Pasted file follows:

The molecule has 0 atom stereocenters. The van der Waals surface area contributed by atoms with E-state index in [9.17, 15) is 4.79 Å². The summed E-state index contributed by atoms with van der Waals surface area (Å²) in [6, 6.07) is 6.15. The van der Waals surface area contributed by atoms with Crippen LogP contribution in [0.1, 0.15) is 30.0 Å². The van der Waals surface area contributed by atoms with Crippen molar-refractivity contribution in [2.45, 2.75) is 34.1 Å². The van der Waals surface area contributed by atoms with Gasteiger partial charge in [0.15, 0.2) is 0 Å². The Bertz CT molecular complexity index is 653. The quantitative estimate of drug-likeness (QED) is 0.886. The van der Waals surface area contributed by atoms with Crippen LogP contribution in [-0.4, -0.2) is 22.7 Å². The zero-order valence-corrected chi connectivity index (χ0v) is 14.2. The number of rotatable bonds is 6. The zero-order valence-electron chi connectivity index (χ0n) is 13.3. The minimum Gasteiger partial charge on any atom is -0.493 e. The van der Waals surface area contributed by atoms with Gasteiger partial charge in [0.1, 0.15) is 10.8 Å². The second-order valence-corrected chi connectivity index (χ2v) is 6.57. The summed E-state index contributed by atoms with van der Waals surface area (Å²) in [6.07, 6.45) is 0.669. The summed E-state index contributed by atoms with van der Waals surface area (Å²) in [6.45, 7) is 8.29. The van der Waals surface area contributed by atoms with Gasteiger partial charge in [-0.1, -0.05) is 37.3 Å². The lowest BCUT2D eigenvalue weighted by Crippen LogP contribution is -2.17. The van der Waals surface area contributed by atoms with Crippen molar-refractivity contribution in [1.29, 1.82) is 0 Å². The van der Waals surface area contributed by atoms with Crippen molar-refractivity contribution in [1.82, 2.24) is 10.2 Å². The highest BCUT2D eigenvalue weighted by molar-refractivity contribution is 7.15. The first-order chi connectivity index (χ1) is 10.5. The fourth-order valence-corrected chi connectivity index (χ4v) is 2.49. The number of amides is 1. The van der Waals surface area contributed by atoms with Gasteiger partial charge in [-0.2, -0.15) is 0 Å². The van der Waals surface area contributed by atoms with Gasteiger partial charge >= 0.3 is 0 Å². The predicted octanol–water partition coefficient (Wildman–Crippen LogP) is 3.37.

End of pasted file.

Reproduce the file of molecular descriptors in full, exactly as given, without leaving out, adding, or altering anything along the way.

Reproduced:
The molecule has 0 atom stereocenters. The van der Waals surface area contributed by atoms with E-state index in [9.17, 15) is 4.79 Å². The summed E-state index contributed by atoms with van der Waals surface area (Å²) in [6, 6.07) is 6.15. The van der Waals surface area contributed by atoms with Crippen LogP contribution in [0.1, 0.15) is 30.0 Å². The van der Waals surface area contributed by atoms with Crippen molar-refractivity contribution in [2.45, 2.75) is 34.1 Å². The van der Waals surface area contributed by atoms with Gasteiger partial charge in [0.15, 0.2) is 0 Å². The Bertz CT molecular complexity index is 653. The quantitative estimate of drug-likeness (QED) is 0.886. The van der Waals surface area contributed by atoms with Crippen LogP contribution in [-0.4, -0.2) is 22.7 Å². The zero-order valence-corrected chi connectivity index (χ0v) is 14.2. The number of rotatable bonds is 6. The zero-order valence-electron chi connectivity index (χ0n) is 13.3. The minimum Gasteiger partial charge on any atom is -0.493 e. The van der Waals surface area contributed by atoms with Gasteiger partial charge in [0.1, 0.15) is 10.8 Å². The second-order valence-corrected chi connectivity index (χ2v) is 6.57. The summed E-state index contributed by atoms with van der Waals surface area (Å²) in [6.07, 6.45) is 0.669. The summed E-state index contributed by atoms with van der Waals surface area (Å²) in [6.45, 7) is 8.29. The van der Waals surface area contributed by atoms with Gasteiger partial charge in [-0.1, -0.05) is 37.3 Å². The lowest BCUT2D eigenvalue weighted by Crippen LogP contribution is -2.17. The van der Waals surface area contributed by atoms with Crippen molar-refractivity contribution in [1.29, 1.82) is 0 Å². The van der Waals surface area contributed by atoms with Crippen molar-refractivity contribution in [1.82, 2.24) is 10.2 Å². The highest BCUT2D eigenvalue weighted by molar-refractivity contribution is 7.15. The first-order chi connectivity index (χ1) is 10.5. The fourth-order valence-corrected chi connectivity index (χ4v) is 2.49. The number of amides is 1. The van der Waals surface area contributed by atoms with Gasteiger partial charge in [-0.2, -0.15) is 0 Å². The van der Waals surface area contributed by atoms with Gasteiger partial charge >= 0.3 is 0 Å². The predicted octanol–water partition coefficient (Wildman–Crippen LogP) is 3.37.